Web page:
One year on, Gleeson is back for a second crack. Up until February of this season, though, there was an outside chance he could have made it on the senior tour to South Africa.

Gleeson made his senior Munster debut in mid-October, coming off the bench in a home win over Sharks. An under-age hurler for Tipperary, the Loughmore native has more than justified his secondary school switch to the oval ball. In the space of just three months, he made another nine appearances and scored his first Munster try, against Dragons. There was invaluable Champions Cup experience against Exeter, Toulon and Northampton, along that break-through way.

Two days before he turned 20, Gleeson picked up an ankle injury against France, in the U20 Six Nations, that required surgery and threatened to derail his season. He battled back to feature in a May win over Edinburgh and is flying fit for another tilt at a prize that has, thus far, eluded Ireland.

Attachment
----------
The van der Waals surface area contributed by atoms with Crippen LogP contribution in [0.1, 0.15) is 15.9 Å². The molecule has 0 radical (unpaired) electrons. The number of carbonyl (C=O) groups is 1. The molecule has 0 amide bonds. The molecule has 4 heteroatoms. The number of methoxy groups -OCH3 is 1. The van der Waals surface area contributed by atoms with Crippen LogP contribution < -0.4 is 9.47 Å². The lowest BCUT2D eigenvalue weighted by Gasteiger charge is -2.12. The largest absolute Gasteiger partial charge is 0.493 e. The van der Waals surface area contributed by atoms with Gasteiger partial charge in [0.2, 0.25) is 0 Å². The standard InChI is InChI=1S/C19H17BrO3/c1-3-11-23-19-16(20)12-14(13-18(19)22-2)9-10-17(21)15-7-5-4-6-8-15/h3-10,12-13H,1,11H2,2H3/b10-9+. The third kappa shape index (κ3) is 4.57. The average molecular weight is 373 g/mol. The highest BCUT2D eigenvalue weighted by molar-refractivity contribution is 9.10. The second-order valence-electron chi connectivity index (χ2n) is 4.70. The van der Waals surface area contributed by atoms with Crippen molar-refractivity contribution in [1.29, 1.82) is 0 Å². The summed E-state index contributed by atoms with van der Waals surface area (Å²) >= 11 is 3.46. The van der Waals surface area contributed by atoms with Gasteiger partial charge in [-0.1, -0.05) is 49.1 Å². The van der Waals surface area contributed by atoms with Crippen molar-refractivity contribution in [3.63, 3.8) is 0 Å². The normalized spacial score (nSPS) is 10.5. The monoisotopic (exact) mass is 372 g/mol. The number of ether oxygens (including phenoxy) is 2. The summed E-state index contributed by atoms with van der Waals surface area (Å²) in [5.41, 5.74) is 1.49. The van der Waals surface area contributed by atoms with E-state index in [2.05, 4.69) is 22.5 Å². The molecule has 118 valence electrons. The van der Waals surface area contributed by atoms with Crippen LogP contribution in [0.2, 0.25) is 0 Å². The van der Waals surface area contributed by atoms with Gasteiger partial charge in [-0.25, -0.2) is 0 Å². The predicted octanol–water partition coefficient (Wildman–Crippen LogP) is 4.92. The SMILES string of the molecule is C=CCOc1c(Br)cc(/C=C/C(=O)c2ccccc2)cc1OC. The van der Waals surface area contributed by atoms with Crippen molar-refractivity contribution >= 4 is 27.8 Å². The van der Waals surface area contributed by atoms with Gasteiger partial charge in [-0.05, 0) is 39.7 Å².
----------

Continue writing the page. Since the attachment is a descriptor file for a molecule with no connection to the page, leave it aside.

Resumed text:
The biggest loss for Ireland has been the departure of head coach Richie Murphy, the man that led the U20s to Six Nations Grand Slams in 2022 and 2023.

With 13, Leinster lead the way for players included in Willie Faloon’s Ireland squad for the World Rugby U20s Championship. Munster, though, provide a high-ceiling trio that have previous championship experience, in Gleeson, Danny Sheahan and captain Evan O’Connell. That may prove crucial in securing a first ever world title at this level.